Why Northern Ireland Needs Foster Carers

In 2008, there were 2,433 children and young people in the care system in Northern Ireland. That number jumped to 2,109 by 2018 and up to 3,300 in 2019. Of that number, around three quarters of these children and young people will be looked after within the Foster Care system.

That’s 2,475 children. In Northern Ireland alone. This continuing rise in children and young people requiring support in the Foster Care system necessitates an equal rise in the number of Foster Carers in the system.

Covid-19 has also had an impact on the foster care system in Northern Ireland. Covid doesn’t stop the need for foster carers. If anything, it heightens it.

Increased Numbers
An increase in societal and economic pressures being felt throughout the community, particularly with the economic effects of the pandemic, in addition to a growing number of unaccompanied and separated children arriving in Northern Ireland is resulting in an unprecedented pressure on Northern Ireland’s care system. We are receiving around 16 new children and young people each week into the system. 16 children and young people who can no longer live in their birth homes for many different reasons and require a safe and stable temporary home.

Urgent Need For Placement
Each child in the care system is unique. They come from different backgrounds, have different life experiences, languages, and religions. They are of different ages, races, sexes. They have often endured abuse, neglect, and exposure to damaging behaviours in their birth homes before being taken into care. These nuances all mean that each child requires a similarly unique Foster Carer. Recruiting Foster Carers from a broad spectrum of backgrounds, family set ups, religions, nationalities, and experiences is vital.

“My wife and I have lost count of the number of young people who have been through our door, whether it be respite, long term, short term, or emergency secure. They have all different needs. A lot of the young people we have had over the years still stay in touch with us and quite often come back on return visits along with their own young families which is a delight for us.”
Pat, Foster Carer of 18 years

In regards to Unaccompanied and Separated Children, these requirements are even more acute. Young people are arriving in Northern Ireland with no parent or supervising adult and have often been separated from family following war, violence, abuse or persecution. With language and cultural challenges, finding a welcoming Foster Carer who can recognise and respect the needs of a young person is of immeasurable importance.

To find out more about how you can help an Unaccompanied or Separated Child, click here.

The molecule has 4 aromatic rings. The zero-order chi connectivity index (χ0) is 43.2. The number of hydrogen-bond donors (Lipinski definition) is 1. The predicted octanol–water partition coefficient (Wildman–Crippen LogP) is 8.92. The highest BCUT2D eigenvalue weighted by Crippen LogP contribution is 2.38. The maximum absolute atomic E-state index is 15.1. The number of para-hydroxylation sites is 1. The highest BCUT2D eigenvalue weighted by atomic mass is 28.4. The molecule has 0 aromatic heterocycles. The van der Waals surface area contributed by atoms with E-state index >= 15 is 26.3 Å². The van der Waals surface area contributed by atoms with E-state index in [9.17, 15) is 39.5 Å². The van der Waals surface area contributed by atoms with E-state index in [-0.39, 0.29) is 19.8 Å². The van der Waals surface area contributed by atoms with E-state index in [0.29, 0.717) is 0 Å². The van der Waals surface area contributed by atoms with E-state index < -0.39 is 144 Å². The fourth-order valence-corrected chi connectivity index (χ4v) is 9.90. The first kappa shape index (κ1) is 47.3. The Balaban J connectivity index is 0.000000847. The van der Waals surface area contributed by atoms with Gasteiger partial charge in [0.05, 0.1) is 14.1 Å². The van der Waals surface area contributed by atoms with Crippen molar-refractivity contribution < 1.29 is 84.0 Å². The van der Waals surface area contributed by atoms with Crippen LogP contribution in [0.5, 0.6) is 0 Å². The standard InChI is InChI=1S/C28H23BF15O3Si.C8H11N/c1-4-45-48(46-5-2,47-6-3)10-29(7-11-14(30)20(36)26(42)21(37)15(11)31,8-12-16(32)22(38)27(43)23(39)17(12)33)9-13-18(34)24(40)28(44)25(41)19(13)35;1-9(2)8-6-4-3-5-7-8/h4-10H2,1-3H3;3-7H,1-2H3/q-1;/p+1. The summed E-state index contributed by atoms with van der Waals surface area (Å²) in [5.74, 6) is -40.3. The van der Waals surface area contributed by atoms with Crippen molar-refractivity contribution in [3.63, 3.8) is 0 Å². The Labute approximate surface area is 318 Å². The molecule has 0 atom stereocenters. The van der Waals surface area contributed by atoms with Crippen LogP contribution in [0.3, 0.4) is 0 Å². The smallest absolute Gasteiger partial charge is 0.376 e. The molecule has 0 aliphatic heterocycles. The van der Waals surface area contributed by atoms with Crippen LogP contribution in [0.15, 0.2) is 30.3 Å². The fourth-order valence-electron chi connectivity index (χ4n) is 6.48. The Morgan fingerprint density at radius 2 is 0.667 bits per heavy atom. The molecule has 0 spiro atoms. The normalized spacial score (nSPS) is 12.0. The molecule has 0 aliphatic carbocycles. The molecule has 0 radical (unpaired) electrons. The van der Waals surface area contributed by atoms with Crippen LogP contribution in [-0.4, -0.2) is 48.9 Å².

Who Can Help?
We welcome applications to foster from a broad range of individuals. Whether you are married or single, homosexual or heterosexual, a home owner or renter, a parent or not, there is no ‘typical’ Foster Carer. Provided you have a desire to help a child or young person find a safe and welcoming home, and to help them on the path to fulfilling their potential, you are the right person to apply. The potential of being able to help a child or young person who has been displaced, who has suffered terribly at a young age or who simply needs a short-term, safe place to stay, is a motivator for all corners of the community.

foster carers and young person

Foster Care In Many Forms
Perhaps you consider that Foster Care is a full time, forever decision? Yes, the decision to apply and become a Foster Carer is certainly a life-changing one. However it’s important to bear in mind that you can help in the Foster Care process in many different ways. There are various forms of Foster Care, from Short Term Placements to Long Term Placement, Emergency Placements to Short Breaks, Kinship Foster Care to Children With Disability Placement. You may find that one of the categories suits you, your family life, your plans for the future. Each type of Foster Care is much needed and has the potential to positively impact the life of a child or young person every day.

Norma Tennis, with over thirty years’ experience working with HSC Northern Ireland Adoption and Foster Care, describes what fostering has meant for her and husband David
“We have been opening the door of our home to foster children for thirty years and counting, during this time we have cared for children of all ages, children with disabilities, children in emergency circumstances, short break arrangements and longer term situations. We have positive memories of each and every child and have enjoyed supporting children in all aspects of their development from improving their diets to their education, sporting pursuits and even graduating from university”.

Foster Care In NI
Foster Care provides hope and possibility for children and young people who are current-ly experiencing a huge amount of turmoil in their lives. As the challenges of family life continue, and we see an increasing number of children and young people in the system, we in turn need to find an increasing number of dedicated and loving Foster Carers who can help them.